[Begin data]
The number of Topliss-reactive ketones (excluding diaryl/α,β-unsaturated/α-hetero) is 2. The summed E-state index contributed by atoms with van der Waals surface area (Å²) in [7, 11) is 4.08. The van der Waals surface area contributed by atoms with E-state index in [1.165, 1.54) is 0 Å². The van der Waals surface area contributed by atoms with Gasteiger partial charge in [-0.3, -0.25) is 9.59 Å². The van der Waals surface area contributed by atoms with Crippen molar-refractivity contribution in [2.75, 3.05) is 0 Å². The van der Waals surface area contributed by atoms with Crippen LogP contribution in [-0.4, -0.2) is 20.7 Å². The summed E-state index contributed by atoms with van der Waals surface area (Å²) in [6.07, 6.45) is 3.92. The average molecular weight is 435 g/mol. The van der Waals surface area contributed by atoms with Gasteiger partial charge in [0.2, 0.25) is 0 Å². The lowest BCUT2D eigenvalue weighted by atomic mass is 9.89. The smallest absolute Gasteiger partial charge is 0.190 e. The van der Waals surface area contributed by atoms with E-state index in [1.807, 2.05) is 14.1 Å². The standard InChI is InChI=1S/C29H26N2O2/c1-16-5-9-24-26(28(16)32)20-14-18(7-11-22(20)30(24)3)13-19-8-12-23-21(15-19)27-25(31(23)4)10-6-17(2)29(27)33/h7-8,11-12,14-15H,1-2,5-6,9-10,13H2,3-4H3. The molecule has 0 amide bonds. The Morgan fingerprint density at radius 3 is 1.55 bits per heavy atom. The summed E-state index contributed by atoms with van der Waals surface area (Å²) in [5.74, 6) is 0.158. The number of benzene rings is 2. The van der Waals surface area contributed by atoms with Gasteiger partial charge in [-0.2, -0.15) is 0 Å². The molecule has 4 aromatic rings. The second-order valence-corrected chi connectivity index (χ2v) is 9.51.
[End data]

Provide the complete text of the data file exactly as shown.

The number of Topliss-reactive ketones (excluding diaryl/α,β-unsaturated/α-hetero) is 2. The summed E-state index contributed by atoms with van der Waals surface area (Å²) in [7, 11) is 4.08. The van der Waals surface area contributed by atoms with E-state index in [1.165, 1.54) is 0 Å². The van der Waals surface area contributed by atoms with Gasteiger partial charge in [-0.3, -0.25) is 9.59 Å². The van der Waals surface area contributed by atoms with Crippen molar-refractivity contribution in [2.75, 3.05) is 0 Å². The van der Waals surface area contributed by atoms with Crippen LogP contribution in [-0.4, -0.2) is 20.7 Å². The summed E-state index contributed by atoms with van der Waals surface area (Å²) in [6.07, 6.45) is 3.92. The average molecular weight is 435 g/mol. The van der Waals surface area contributed by atoms with Gasteiger partial charge in [0.2, 0.25) is 0 Å². The lowest BCUT2D eigenvalue weighted by atomic mass is 9.89. The smallest absolute Gasteiger partial charge is 0.190 e. The van der Waals surface area contributed by atoms with E-state index in [1.807, 2.05) is 14.1 Å². The standard InChI is InChI=1S/C29H26N2O2/c1-16-5-9-24-26(28(16)32)20-14-18(7-11-22(20)30(24)3)13-19-8-12-23-21(15-19)27-25(31(23)4)10-6-17(2)29(27)33/h7-8,11-12,14-15H,1-2,5-6,9-10,13H2,3-4H3. The molecule has 0 amide bonds. The Morgan fingerprint density at radius 3 is 1.55 bits per heavy atom. The summed E-state index contributed by atoms with van der Waals surface area (Å²) in [5.74, 6) is 0.158. The number of benzene rings is 2. The van der Waals surface area contributed by atoms with Gasteiger partial charge in [-0.2, -0.15) is 0 Å². The molecule has 4 aromatic rings. The second-order valence-corrected chi connectivity index (χ2v) is 9.51.